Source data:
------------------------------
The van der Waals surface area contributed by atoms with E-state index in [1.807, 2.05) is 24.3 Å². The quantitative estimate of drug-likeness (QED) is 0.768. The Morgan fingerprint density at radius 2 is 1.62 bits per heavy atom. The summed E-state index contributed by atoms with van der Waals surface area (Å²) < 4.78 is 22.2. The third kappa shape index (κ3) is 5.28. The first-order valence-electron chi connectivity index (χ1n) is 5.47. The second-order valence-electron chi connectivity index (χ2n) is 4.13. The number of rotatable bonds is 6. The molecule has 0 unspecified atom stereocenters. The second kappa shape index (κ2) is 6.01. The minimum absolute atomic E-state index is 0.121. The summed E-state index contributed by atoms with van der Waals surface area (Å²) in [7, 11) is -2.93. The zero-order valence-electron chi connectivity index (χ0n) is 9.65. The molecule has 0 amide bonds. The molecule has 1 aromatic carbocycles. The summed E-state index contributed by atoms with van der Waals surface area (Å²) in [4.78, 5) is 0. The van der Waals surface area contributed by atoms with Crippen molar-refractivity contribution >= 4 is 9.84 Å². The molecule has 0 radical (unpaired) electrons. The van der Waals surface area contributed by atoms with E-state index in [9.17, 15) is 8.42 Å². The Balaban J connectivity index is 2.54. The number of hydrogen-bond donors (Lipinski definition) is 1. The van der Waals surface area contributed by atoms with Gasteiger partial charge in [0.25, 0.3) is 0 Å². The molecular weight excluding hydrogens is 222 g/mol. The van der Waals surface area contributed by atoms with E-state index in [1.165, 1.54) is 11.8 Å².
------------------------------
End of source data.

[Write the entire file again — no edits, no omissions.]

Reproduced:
The van der Waals surface area contributed by atoms with E-state index in [1.807, 2.05) is 24.3 Å². The quantitative estimate of drug-likeness (QED) is 0.768. The Morgan fingerprint density at radius 2 is 1.62 bits per heavy atom. The summed E-state index contributed by atoms with van der Waals surface area (Å²) < 4.78 is 22.2. The third kappa shape index (κ3) is 5.28. The first-order valence-electron chi connectivity index (χ1n) is 5.47. The second-order valence-electron chi connectivity index (χ2n) is 4.13. The number of rotatable bonds is 6. The molecule has 0 unspecified atom stereocenters. The second kappa shape index (κ2) is 6.01. The minimum absolute atomic E-state index is 0.121. The summed E-state index contributed by atoms with van der Waals surface area (Å²) in [7, 11) is -2.93. The zero-order valence-electron chi connectivity index (χ0n) is 9.65. The molecule has 0 amide bonds. The molecule has 1 aromatic carbocycles. The summed E-state index contributed by atoms with van der Waals surface area (Å²) in [4.78, 5) is 0. The van der Waals surface area contributed by atoms with Crippen molar-refractivity contribution >= 4 is 9.84 Å². The molecule has 0 radical (unpaired) electrons. The van der Waals surface area contributed by atoms with E-state index in [9.17, 15) is 8.42 Å². The Balaban J connectivity index is 2.54. The number of hydrogen-bond donors (Lipinski definition) is 1. The van der Waals surface area contributed by atoms with Gasteiger partial charge in [0.25, 0.3) is 0 Å². The molecular weight excluding hydrogens is 222 g/mol. The van der Waals surface area contributed by atoms with E-state index in [1.165, 1.54) is 11.8 Å².